Imagine that this was written in 2030 and by someone else.
In the early 2020’s we all knew what we needed to achieve with our golf course management. We had accepted that sustainable and responsible golf course management required the management of biodiversity as well as the protection and connection of habitats. We agreed that the keys to resource conservation were the effective utilisation of inputs and “cutting less grass”. But we couldn’t find a way to manage the greens in a way that made them more self-sustaining…and it bothered us.
The problem was that for the previous 15 years (since the last sustainability debate) we had all been focused on optimising the greens playing qualities and course performance as our primary means of achieving commercial sustainability. In particular, we had improved greens drainage, ameliorated their upper soil profile with sand and kept the thatch within our well-defined targets to achieve year-round playability. We also knew how to perfect the surfaces with intensive maintenance and so we looked no further.
But in 2022 we were still talking about the continual battle against diseases such as Anthracnose and Microdochium patch as well as vulnerability to stress. If you listen to the “On the horizon” podcast episodes from that time you will hear talk of integrated strategies marrying the use of different technologies with good cultural practice to layer up the protection. But they were steering clear of the obvious. That having better grass types in the greens would be the biggest agronomic help if we wanted a greater level of in-built robustness. It was clear that a change away from annual meadow grass dominance was still not really in the game at that time.
But what we would soon come to realise would really help us to change the nature of our greens. We would understand that we had already done the hard work and that the next step towards the better grasses was only a small one. We saw that the work to improve year-round playing qualities – the drainage, those sandy soil profiles and the organic matter reduction – was actually the perfect foundation for achieving a sward species composition change. Phase 1 of the sward transition process had been completed by focusing on playing quality, but we needed to keep going. We just had to remind ourselves to move on to phase 2, which was to overseed in earnest and create an environment more conducive to the desired species.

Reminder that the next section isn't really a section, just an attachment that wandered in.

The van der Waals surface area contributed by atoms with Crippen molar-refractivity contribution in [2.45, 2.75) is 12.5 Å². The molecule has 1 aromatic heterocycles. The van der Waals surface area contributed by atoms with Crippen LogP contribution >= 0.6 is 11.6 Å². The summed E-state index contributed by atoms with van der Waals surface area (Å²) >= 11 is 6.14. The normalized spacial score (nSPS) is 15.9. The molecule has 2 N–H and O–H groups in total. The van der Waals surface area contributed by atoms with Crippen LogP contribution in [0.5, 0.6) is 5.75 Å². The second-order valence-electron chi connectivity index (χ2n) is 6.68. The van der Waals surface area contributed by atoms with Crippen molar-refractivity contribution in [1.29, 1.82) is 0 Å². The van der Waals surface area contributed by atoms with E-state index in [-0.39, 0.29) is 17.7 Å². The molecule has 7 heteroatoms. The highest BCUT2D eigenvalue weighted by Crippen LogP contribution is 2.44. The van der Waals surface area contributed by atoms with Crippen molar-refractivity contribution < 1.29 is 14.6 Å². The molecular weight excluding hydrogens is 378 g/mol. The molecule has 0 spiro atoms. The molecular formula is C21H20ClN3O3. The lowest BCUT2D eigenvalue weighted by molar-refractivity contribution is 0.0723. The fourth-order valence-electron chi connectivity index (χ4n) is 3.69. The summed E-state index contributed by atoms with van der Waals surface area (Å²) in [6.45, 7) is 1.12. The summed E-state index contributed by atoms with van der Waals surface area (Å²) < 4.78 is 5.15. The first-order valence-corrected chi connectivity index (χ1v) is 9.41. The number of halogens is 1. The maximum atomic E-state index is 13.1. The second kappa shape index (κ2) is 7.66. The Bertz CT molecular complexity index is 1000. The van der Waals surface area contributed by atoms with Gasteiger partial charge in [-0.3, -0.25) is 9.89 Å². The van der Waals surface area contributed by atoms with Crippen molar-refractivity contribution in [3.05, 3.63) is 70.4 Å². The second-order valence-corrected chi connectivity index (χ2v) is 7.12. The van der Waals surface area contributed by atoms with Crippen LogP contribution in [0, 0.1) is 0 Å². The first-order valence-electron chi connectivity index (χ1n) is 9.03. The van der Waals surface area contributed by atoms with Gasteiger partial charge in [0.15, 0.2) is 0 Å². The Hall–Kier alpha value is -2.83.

This was the time that we decided that the desired species (at least initially) should be creeping bentgrass for parkland settings. The newer varieties at that time seemed to be better able to establish and were more suited to the ways in which the surfaces would be prepared. We just needed to make some subtle changes in our move over to phase 2 management to give the newly establishing grasses a better chance to develop.
During this next phase we began to allow the establishing creeping bentgrass a chance to compete and that meant not being so harsh with our surface preparations. For a time, we needed to employ slightly raised heights of cut and work to prepare super-smooth surfaces with light top dressings, brushing and turf ironing and not letting too much stress enter the game. Ultimately, we just eased back a touch and committed to our overseeing.
This didn’t mean a drop in playing qualities because the slight easing-up actually helped things. The ball roll was as good as ever and there was less disease and turf stress as we moved away from the edge. We also committed to our seeding methods (choosing the right seed and placement methods, using nutrition and plant growth regulators properly and repeating as often as possible) but that wasn’t a huge issue because it wasn’t overly disruptive.
And so the revolution proceeded unnoticed. The greens continued to perform while they transitioned toward the better grasses – it just took time. We morphed into phase 2 maintenance by easing off a touch and overseeding more while still prioritising playing qualities. The breakthrough for our greens was that the better grass types had become an underlying objective. The pressure was off, and we never looked back.